In December I applied to the 8th International Euroacademia Conference, not really expecting to be accepted, as they were running a panel on Art History and Identity Making Practices. This was a topic that I was writing about for one of my courses. When I received confirmation later that month that I had been accepted, I was excited and a bit nervous to present my ideas to an audience of developed thinkers in my field and beyond.
My paper was entitled ‘The Monstrous Woman Goes Grey: Film, Performance and Feminism’, and looked at the role that cinema has played in constructing an idealised female identity over the last century. I focussed on two performance artists, the International Institute for Important Items and Suzanne Lacy, who both use the image of the monstrous woman to offer new ways of understanding ageing, time and identity as multiplicity.
Overall the conference was very diverse, allowing free-flowing thinking across disciplines, but I found it to be a bit of an endurance test. We listened, questioned and conversed from 8:30am to 7pm for two full days…exhausting! I particularly enjoyed meeting thinkers who were also using cinema to approach historic narratives, as this isn’t a part of my course at Edinburgh, but I also enjoyed being challenged because this helped to solidify my own beliefs.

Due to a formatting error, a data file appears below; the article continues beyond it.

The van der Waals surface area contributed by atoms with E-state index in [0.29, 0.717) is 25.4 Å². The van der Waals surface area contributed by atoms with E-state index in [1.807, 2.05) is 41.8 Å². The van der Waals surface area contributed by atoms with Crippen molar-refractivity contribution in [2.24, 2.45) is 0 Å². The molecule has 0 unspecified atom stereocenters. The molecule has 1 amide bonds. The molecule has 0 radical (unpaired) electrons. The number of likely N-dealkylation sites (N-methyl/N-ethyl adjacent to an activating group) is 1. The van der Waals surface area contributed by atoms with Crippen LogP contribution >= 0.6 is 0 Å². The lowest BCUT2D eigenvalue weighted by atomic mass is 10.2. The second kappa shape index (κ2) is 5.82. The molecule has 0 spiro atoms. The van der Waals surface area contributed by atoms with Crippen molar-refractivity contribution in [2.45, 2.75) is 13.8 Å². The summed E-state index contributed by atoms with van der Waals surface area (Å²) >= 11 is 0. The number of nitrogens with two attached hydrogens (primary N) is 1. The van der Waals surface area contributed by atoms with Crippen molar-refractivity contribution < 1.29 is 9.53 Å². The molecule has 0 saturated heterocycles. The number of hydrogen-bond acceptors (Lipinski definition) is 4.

Unfortunately I was a bit pushed for time, because the conference took place during the second week of term, but I did get to visit Saint Mark’s Square and to eat my fair share of pasta. Walking the city was great fuel for my art practice.
Overall, I felt very confident leaving the conference because I realised that a lot of the daunting aura surrounding academia is down to the nerves and adrenaline that fuel the conference in the daytime. It was quite a macho environment, so I reckon that I will be a bit more choosy in the future about events and conferences that I attend, but at the core I think that most people just wanted to try out ideas and get some new perspectives on their topic.
Next time, I think that I will be more of a story teller. My favourite papers were the presentations where we got lost in the narrative of the historian - critical and perceptive but acutely aware of the specificity and obscurity of their topic outside of their discipline. They really set the scene, a skill that I can develop in my future writing.
In brief, totally worth it but a full body commitment.